Why Vitesse Picked Multilink
The companies announced the $23 million all-stock deal Tuesday (see Vitesse to Buy Multilink). Multilink sells 10-Gbit/s electrical transceivers targeted at metro networks, and Vitesse plans to apply the technology to system backplanes. As part of the deal, 45 Multilink employees are to join Vitesse.
It's not an expensive deal. The 4.2 million shares amounts to a 2 percent dilution of Vitesse's stock, according to a report from analyst Jeremy Bunting of Thomas Weisel Partners. Still, why didn't Vitesse buy something cheaper, given that several startups are working on 10-Gbit/s signal technology?
"A lot of the startups, they have a lot of people and they don't have a revenue stream," says Tomasetta. "Our goal is to get to break-even by December, so we're not even interested in talking to anyone that can't pay for themselves."
Multilink's revenues are paltry -- less than $1 million for the March quarter -- but that's plenty, Tomasetta says. "There's even enough to pay for the 45 engineers who are coming over."
Assuming Multilink maintains $1 million in revenues per quarter, it would clear about $89,000 per head, per year, divided among the 45 new employees. Granted, such back-of-the-envelope math ignores an assortment of merger costs, not to mention rent.
The deal germinated months ago when Multilink was shopping itself around -- not surprising, given its struggles in the market. Tomasetta considered it and eventually dealt directly with Multilink CEO Rich Nottenburg. "It saved us a lot of money, because neither one of us used investment bankers," Tomasetta quips.
Backplane transceivers are a comfortable expansion option for Vitesse, because the company already sells into that market. That makes Multilink less radical than Vitesse's venture into network processors and related chips, involving startups acquired in 2000 and subsequently nullified in last year's company makeover (see Vitesse Drops Some Packets).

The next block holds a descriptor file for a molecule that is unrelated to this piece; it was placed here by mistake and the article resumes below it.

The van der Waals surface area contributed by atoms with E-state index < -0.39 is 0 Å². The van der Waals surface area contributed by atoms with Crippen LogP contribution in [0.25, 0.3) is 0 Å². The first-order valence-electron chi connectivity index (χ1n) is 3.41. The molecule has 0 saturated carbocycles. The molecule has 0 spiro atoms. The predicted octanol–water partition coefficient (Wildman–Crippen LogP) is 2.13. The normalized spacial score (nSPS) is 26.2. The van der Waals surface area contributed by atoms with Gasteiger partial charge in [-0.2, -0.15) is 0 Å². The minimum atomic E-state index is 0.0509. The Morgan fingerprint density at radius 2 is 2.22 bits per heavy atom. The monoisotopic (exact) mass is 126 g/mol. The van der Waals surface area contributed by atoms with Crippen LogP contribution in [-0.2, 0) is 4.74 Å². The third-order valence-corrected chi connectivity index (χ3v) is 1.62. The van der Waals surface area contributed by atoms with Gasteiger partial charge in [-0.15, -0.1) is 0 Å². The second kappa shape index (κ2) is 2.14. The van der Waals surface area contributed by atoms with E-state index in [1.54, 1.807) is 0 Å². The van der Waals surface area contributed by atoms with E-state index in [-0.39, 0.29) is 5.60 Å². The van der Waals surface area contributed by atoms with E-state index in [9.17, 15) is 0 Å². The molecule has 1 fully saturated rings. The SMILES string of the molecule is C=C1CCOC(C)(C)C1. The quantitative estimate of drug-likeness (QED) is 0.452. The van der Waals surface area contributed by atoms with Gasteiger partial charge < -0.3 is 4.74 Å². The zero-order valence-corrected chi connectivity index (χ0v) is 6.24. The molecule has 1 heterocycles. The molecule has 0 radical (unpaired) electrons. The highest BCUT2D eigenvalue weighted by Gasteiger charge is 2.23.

Even though Vitesse has the technology, to develop products comparable to Multilink's would have cost "$2 million to $3 million just for mask sets, first wafers, test cards -- all that expense you have to do for every product," Tomasetta says. And that doesn't include the engineering talent Vitesse would probably have to hire, since its data communications folks are all occupied with the company's new storage business.
Thomas Weisel's Bunting likes the deal, and he sees an outside chance for it to benefit Vitesse's long-haul business. "We believe Multilink still carries with it OC192 design wins at Cisco, Alcatel, Ciena, and Lucent, to name a few. Should these OEMs begin reordering Sonet transceivers, Vitesse’s long-haul business could see some unanticipated growth," he writes.
The catch is that the backplane market is crowded. Bunting lists six public companies chasing the market: Agere Systems (NYSE: AGR.A), Applied Micro Circuits Corp. (AMCC) (Nasdaq: AMCC), Broadcom Corp. (Nasdaq: BRCM), Intel Corp. (Nasdaq: INTC), Marvell Technology Group Ltd. (Nasdaq: MRVL), and PMC-Sierra Inc. (Nasdaq: PMCS). Private firms Accelerant Networks Inc., BitBlitz Communications Inc., and Velio Communications Inc. are in there as well.
Still, Tomasetta says backplanes will be "a nice second market" for Vitesse. "This was a way to triple our investment in that market without spending any money."
— Craig Matsumoto, Senior Editor, Light Reading